Thai Chicken Udon Soup

Udon soup is a Japanese dish consisting of dashi broth (made with bonito flakes and kombu), soy sauce, mirin, and salt. Udon noodles are thick and contain wheat flour and salt. There are several types of udon soup, but I usually like to order the nabeyaki udon because it comes with tempura, soft boiled egg, and vegetables. My soup is a milder version of the traditional tom yum gai (Thai chicken soup) with shitake mushrooms, spinach, scallions and carrots.

Like many Asian noodle soups, they’re served cold in the warmer months and hot in the winter months. What’s served with the soup depends upon what vegetables or meats are plentiful during that season. Try chilled noodle soup in the summer if you haven’t yet.

Click here for recipe…

Thai Chicken Udon Soup

serves 4-5

ingredients for soup stock
8 cups water
4 chicken thigh bones
1 chicken breast
6 cloves garlic (bruised or lightly crushed)
½ large onion – cut in half
1 medium carrot – cut into thirds
1 celery stick – cut into thirds
1 stalk lemongrass – cut into thirds (inner light parts only)
2 inch piece of galanga
2 plum tomatoes – sliced in half
8-10 dried shitake mushrooms – soak in hot water for 45 mins., discard stems, cut in thirds
2 tsp. kosher salt
2 Tbsp. tamarind concentrate
1 lime – juice only
2 Tbsp. fish sauce
1 tsp. sugar
remaining ingredients
4-5 individual packages of udon noodles
2 medium carrot – cut in half, then in half moon shape, then blanched
12 ounces of fresh Spinach – blanched
3 scallions – chopped (garnish)
4-5 tsp. black and white sesame seeds (garnish)
2-3 tsp. Thai chili powder – 1/2 tsp. per person (garnish)

1. soup stock (part 1): water, chicken bones, chicken breast, carrots, celery, garlic, onion, lemongrass, galanga, tomatoes, shitake mushrooms, kosher salt
In a large pot on medium high heat, bring water to a boil. Add all ingredients for soup stock except for tamarind, lime juice and fish sauce (add these 3 at end). Wait for water to come back to a boil and cook for 10 mins. Remove chicken breast to cool on plate or cutting board. Turn heat to low. Simmer stock for 20 mins.

2. chicken breast
When chicken breast is cool enough to handle, shred chicken to bite size pieces with your hands or fork. The chicken will be not be fully cooked but that’s ok. We will be adding the pieces back into the stock before serving.

3. soup stock (part 2)
Except for shitake mushrooms, remove and discard all ingredients from stock pot by using a hand held strainer or if you prefer a clearer stock use a cheese cloth while straining.

4. tamarind, lime juice, fish sauce, sugar, chicken breast
On medium high heat, bring the soup stock back to a boil and add tamarind, lime juice, fish sauce, and sugar. Taste for balance. If stock needs more tartness from tamarind, more saltiness from fish sauce, or a touch more sugar. Then add chicken breast and cook for 2-3 minutes. Turn off and get ready to serve.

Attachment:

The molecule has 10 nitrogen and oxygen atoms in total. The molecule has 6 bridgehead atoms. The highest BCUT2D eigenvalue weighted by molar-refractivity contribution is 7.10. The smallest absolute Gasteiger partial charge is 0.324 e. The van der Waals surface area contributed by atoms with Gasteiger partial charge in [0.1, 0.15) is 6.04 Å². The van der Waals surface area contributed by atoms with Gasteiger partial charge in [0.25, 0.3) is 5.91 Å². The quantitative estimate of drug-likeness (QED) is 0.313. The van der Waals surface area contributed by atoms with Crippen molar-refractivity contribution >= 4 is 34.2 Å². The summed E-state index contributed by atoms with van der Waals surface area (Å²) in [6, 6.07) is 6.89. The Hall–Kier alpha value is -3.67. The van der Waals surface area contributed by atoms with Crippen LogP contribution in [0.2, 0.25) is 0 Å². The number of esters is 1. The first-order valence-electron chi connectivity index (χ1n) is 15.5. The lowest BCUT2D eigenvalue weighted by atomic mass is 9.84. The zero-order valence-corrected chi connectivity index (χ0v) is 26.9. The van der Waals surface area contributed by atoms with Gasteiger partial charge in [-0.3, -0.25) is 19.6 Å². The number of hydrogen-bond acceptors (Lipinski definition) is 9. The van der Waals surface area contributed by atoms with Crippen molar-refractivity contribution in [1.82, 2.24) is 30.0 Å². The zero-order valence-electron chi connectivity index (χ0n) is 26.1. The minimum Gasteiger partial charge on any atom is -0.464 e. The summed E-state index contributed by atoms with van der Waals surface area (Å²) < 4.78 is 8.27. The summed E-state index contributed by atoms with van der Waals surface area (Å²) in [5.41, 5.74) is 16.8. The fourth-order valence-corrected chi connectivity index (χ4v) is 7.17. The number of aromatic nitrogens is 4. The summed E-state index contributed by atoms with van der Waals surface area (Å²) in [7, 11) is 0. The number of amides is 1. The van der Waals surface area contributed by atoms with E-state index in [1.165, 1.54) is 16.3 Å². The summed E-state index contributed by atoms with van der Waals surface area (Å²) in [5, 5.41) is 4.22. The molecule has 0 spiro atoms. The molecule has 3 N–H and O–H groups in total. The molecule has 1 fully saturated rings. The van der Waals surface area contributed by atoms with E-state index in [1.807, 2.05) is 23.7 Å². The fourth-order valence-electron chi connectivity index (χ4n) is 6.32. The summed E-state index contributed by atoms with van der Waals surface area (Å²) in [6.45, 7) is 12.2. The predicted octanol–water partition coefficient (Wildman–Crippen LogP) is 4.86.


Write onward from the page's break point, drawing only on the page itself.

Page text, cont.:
5. final steps
Divide noodles evenly amongst 4-5 bowls. Add blanced carrots and spinach to each bowl. Add broth evenly to each bowl. Let each person decide which garnish he/she prefers to add. Enjoy!

8 Responses to “Thai Chicken Udon Soup”

  • Cannellette
    on May 25th, 2010 at 9:26 am Said:

    This looks absolutely wonderful!

  • Linda
    on May 25th, 2010 at 10:33 am Said:

    Thank you (^_^)

  • Emmi
    on May 25th, 2010 at 4:47 pm Said:

    I want some! What could a vegetarian subsitute for the chicken in the soup stock?

  • Jackie
    on May 25th, 2010 at 5:03 pm Said:

    I’m so glad to find a fellow Foodie who puts an Asian spin on things! Udon noodles are awesome and substantial enough to keep you full for a few hours – plus, your photography is beautiful. So. Tasty.

    Jax x

  • Linda
    on May 25th, 2010 at 11:11 pm Said:

    Substitute the chicken with a good low or no sodium vegetable stock. Traditional udon noodles are vegetarian friendly. Stock from dashi made from bonito flakes and kombu (shavings smoked tuna and kelp). Then add blanched vegetables. I like daikon, carrots, shitake, and spinach. And the finishing touch is shrimp tempura. That recipe will be coming up soon!

  • Linda
    on May 25th, 2010 at 11:25 pm Said:

    Many thanks, Jax ! I’m glad you enjoy reading the posts and looking at the photography as much as I enjoyed creating and photographing the dishes. It’s hard work but when I get great responses like yours it’s well worth all the work 🙂

  • Hiroshimanabe
    on June 3rd, 2010 at 2:06 pm Said:

    Yeah, it’s good, very useful, thanks 🙂

  • Seanraj
    on June 11th, 2010 at 8:32 am Said:

    It impressed me. If you can do a youtube video for it. That would be nicer. 🙂

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